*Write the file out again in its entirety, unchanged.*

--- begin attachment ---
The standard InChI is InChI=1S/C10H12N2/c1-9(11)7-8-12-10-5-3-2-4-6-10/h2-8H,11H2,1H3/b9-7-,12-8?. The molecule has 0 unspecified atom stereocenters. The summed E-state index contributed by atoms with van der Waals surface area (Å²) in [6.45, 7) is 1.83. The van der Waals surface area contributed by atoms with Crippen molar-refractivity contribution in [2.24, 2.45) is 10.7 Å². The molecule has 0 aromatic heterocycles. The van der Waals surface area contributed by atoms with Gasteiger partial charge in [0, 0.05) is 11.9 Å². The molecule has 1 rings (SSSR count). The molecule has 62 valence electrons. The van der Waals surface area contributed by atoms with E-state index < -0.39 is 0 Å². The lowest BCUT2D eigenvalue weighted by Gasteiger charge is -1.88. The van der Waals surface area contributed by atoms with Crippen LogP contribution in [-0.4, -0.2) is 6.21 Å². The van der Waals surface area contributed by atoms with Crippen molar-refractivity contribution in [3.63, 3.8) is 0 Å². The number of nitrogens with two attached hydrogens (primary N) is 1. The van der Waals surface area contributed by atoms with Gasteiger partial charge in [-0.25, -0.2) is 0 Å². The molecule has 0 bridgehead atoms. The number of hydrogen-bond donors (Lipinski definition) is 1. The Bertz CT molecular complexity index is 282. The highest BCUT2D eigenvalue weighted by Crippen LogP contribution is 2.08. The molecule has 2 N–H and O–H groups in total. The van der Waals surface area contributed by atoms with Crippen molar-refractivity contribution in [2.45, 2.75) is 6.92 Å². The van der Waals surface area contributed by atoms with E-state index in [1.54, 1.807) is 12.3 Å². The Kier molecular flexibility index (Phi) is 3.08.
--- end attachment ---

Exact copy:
The standard InChI is InChI=1S/C10H12N2/c1-9(11)7-8-12-10-5-3-2-4-6-10/h2-8H,11H2,1H3/b9-7-,12-8?. The molecule has 0 unspecified atom stereocenters. The summed E-state index contributed by atoms with van der Waals surface area (Å²) in [6.45, 7) is 1.83. The van der Waals surface area contributed by atoms with Crippen molar-refractivity contribution in [2.24, 2.45) is 10.7 Å². The molecule has 0 aromatic heterocycles. The van der Waals surface area contributed by atoms with Gasteiger partial charge in [0, 0.05) is 11.9 Å². The molecule has 1 rings (SSSR count). The molecule has 62 valence electrons. The van der Waals surface area contributed by atoms with E-state index < -0.39 is 0 Å². The lowest BCUT2D eigenvalue weighted by Gasteiger charge is -1.88. The van der Waals surface area contributed by atoms with Crippen LogP contribution in [-0.4, -0.2) is 6.21 Å². The van der Waals surface area contributed by atoms with Crippen molar-refractivity contribution in [3.63, 3.8) is 0 Å². The number of nitrogens with two attached hydrogens (primary N) is 1. The van der Waals surface area contributed by atoms with Gasteiger partial charge in [-0.25, -0.2) is 0 Å². The molecule has 0 bridgehead atoms. The number of hydrogen-bond donors (Lipinski definition) is 1. The Bertz CT molecular complexity index is 282. The highest BCUT2D eigenvalue weighted by Crippen LogP contribution is 2.08. The molecule has 2 N–H and O–H groups in total. The van der Waals surface area contributed by atoms with Crippen molar-refractivity contribution in [2.45, 2.75) is 6.92 Å². The van der Waals surface area contributed by atoms with E-state index in [1.54, 1.807) is 12.3 Å². The Kier molecular flexibility index (Phi) is 3.08.